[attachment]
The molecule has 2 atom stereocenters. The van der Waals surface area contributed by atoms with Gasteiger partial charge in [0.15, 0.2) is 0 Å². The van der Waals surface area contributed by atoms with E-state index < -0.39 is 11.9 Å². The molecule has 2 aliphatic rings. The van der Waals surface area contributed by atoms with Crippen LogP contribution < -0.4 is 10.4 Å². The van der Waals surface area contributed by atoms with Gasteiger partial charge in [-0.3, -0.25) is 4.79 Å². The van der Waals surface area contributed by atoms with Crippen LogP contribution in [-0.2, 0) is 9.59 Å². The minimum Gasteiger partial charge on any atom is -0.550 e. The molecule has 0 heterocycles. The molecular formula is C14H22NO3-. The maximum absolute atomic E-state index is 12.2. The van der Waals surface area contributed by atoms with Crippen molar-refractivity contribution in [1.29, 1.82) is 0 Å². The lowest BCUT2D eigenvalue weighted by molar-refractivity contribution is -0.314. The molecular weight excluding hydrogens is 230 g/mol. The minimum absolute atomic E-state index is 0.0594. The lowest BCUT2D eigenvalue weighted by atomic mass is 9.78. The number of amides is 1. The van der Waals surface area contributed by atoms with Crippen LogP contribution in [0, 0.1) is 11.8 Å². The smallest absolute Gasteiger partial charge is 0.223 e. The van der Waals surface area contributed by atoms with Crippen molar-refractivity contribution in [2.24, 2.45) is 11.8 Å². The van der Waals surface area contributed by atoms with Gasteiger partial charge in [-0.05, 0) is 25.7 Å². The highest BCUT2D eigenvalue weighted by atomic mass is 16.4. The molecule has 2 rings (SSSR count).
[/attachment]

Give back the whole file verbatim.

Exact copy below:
The molecule has 2 atom stereocenters. The van der Waals surface area contributed by atoms with Gasteiger partial charge in [0.15, 0.2) is 0 Å². The van der Waals surface area contributed by atoms with E-state index < -0.39 is 11.9 Å². The molecule has 2 aliphatic rings. The van der Waals surface area contributed by atoms with Crippen LogP contribution < -0.4 is 10.4 Å². The van der Waals surface area contributed by atoms with Gasteiger partial charge in [-0.3, -0.25) is 4.79 Å². The van der Waals surface area contributed by atoms with Crippen LogP contribution in [-0.2, 0) is 9.59 Å². The minimum Gasteiger partial charge on any atom is -0.550 e. The molecule has 0 heterocycles. The molecular formula is C14H22NO3-. The maximum absolute atomic E-state index is 12.2. The van der Waals surface area contributed by atoms with Crippen molar-refractivity contribution in [1.29, 1.82) is 0 Å². The lowest BCUT2D eigenvalue weighted by molar-refractivity contribution is -0.314. The molecular weight excluding hydrogens is 230 g/mol. The minimum absolute atomic E-state index is 0.0594. The lowest BCUT2D eigenvalue weighted by atomic mass is 9.78. The number of amides is 1. The van der Waals surface area contributed by atoms with Crippen LogP contribution in [0, 0.1) is 11.8 Å². The smallest absolute Gasteiger partial charge is 0.223 e. The van der Waals surface area contributed by atoms with Crippen molar-refractivity contribution in [2.24, 2.45) is 11.8 Å². The van der Waals surface area contributed by atoms with Gasteiger partial charge in [-0.05, 0) is 25.7 Å². The highest BCUT2D eigenvalue weighted by atomic mass is 16.4. The molecule has 2 rings (SSSR count).